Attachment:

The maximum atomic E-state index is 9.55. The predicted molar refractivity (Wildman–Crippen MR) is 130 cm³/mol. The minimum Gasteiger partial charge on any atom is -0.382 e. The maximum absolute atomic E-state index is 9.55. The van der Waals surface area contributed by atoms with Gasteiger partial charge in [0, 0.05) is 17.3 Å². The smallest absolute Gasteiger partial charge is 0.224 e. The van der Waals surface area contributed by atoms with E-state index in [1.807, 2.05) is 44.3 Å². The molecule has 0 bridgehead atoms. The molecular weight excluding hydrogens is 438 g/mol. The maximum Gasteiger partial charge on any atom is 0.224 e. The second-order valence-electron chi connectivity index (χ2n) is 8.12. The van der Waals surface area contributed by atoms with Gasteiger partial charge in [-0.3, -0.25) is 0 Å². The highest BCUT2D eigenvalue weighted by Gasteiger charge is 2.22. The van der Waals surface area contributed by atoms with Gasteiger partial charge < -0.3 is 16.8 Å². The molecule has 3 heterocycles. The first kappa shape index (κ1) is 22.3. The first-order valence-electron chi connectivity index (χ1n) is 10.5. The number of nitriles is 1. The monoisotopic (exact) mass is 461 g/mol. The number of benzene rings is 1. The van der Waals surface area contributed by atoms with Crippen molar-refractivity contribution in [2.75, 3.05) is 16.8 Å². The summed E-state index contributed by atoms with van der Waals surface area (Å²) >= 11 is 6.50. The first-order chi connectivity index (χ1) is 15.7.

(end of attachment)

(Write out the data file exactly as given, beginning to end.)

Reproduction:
The maximum atomic E-state index is 9.55. The predicted molar refractivity (Wildman–Crippen MR) is 130 cm³/mol. The minimum Gasteiger partial charge on any atom is -0.382 e. The maximum absolute atomic E-state index is 9.55. The van der Waals surface area contributed by atoms with Gasteiger partial charge in [0, 0.05) is 17.3 Å². The smallest absolute Gasteiger partial charge is 0.224 e. The van der Waals surface area contributed by atoms with E-state index in [1.807, 2.05) is 44.3 Å². The molecule has 0 bridgehead atoms. The molecular weight excluding hydrogens is 438 g/mol. The maximum Gasteiger partial charge on any atom is 0.224 e. The second-order valence-electron chi connectivity index (χ2n) is 8.12. The van der Waals surface area contributed by atoms with Gasteiger partial charge in [-0.3, -0.25) is 0 Å². The highest BCUT2D eigenvalue weighted by Gasteiger charge is 2.22. The van der Waals surface area contributed by atoms with Gasteiger partial charge < -0.3 is 16.8 Å². The molecule has 3 heterocycles. The first kappa shape index (κ1) is 22.3. The first-order valence-electron chi connectivity index (χ1n) is 10.5. The number of nitriles is 1. The monoisotopic (exact) mass is 461 g/mol. The number of benzene rings is 1. The van der Waals surface area contributed by atoms with Crippen molar-refractivity contribution in [2.75, 3.05) is 16.8 Å². The summed E-state index contributed by atoms with van der Waals surface area (Å²) >= 11 is 6.50. The first-order chi connectivity index (χ1) is 15.7.